Abstract 218: Pericytic Laminin Regulates Blood-Brain Barrier Integrity in an Age-Dependent Manner

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Abstract

Introduction: Laminin, a major component of the basement membrane, plays an important role in blood brain barrier (BBB) regulation. At the neurovascular unit, astrocytes, brain endothelial cells, and pericytes synthesize and deposit different laminin isoforms into the basement membrane. Previous studies from our laboratory showed that loss of astrocytic laminin induces age-dependent and region-specific BBB breakdown and intracerebral hemorrhage, suggesting a critical role of astrocytic laminin in vascular integrity maintenance. Laminin α4 (predominantly generated by endothelial cells) has been shown to regulate vascular integrity at embryonic/neonatal stage. The role of pericytic laminin in vascular integrity, however, remains elusive.

Methods: We investigated the function of pericyte-derived laminin in vascular integrity using laminin conditional knockout mice. Specifically, laminin floxed mice were crossed with PDGFRβ-Cre line to generate mutants (PKO) with laminin deficiency in PDGFRβ+ cells, which include both pericytes and vascular smooth muscle cells (vSMCs). To distinguish the contribution of pericyte- and vSMC-derived laminin, we also generated a vSMC-specific condition knockout line (TKO) by crossing the laminin floxed mice with Transgelin-Cre mice. In this study, mice of both genders on a C57Bl6 background were used. At least 5-6 animals were used in biochemical and histological analyses in this study.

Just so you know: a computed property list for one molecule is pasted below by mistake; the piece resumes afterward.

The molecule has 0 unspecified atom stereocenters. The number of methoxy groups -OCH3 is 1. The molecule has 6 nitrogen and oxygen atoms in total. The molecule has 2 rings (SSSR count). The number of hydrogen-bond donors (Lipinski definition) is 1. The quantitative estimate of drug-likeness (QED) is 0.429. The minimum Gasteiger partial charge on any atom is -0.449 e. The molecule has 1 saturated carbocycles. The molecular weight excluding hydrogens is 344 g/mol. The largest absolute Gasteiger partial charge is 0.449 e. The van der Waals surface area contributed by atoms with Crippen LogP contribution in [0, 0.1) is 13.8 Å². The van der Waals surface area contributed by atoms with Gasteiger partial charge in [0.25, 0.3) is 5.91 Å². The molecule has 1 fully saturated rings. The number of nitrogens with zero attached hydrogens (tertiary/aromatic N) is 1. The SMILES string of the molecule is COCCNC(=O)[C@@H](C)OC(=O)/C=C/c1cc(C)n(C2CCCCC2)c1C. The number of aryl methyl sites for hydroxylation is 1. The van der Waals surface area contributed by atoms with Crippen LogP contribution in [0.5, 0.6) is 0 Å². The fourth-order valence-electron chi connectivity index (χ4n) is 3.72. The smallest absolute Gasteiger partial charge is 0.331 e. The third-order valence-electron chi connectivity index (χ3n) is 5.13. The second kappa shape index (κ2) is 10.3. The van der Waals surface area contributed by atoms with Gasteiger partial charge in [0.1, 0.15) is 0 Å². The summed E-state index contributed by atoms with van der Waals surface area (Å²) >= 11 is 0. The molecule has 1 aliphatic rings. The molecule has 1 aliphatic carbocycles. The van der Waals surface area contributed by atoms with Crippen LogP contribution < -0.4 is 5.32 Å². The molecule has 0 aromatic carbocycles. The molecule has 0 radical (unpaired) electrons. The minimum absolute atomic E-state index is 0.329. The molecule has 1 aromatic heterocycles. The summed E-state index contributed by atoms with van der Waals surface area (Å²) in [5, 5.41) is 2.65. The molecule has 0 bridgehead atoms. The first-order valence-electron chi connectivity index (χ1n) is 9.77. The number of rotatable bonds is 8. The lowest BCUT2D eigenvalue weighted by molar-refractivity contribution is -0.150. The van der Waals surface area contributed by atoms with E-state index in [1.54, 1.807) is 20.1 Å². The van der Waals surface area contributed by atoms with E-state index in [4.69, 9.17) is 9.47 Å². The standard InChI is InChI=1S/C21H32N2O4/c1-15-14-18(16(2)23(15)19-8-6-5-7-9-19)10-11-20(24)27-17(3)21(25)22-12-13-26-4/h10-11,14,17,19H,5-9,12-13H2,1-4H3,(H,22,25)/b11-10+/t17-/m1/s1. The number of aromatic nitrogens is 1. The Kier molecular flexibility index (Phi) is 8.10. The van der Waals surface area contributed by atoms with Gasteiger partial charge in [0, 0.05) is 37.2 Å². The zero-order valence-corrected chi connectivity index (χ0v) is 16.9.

Results: Pericyte-derived laminin was abrogated in all PKO mice. However, only old but not young PKO mice showed signs of BBB breakdown and reduced vessel density, suggesting age-dependent changes. Consistent with these data, further mechanistic studies revealed reduced tight junction proteins, diminished AQP4 expression, and deceased pericyte coverage in old but not young PKO mice. In addition, neither BBB disruption nor decreased vessel density was observed in TKO mice, suggesting that these vascular defects are due to loss of pericyte- rather than vSMC-derived laminin.

Conclusions: These results strongly suggest that pericyte-derived laminin active regulates BBB integrity and vessel density in an age-dependent manner. I would like this abstract to be considered for the Stroke Basic Science Award.

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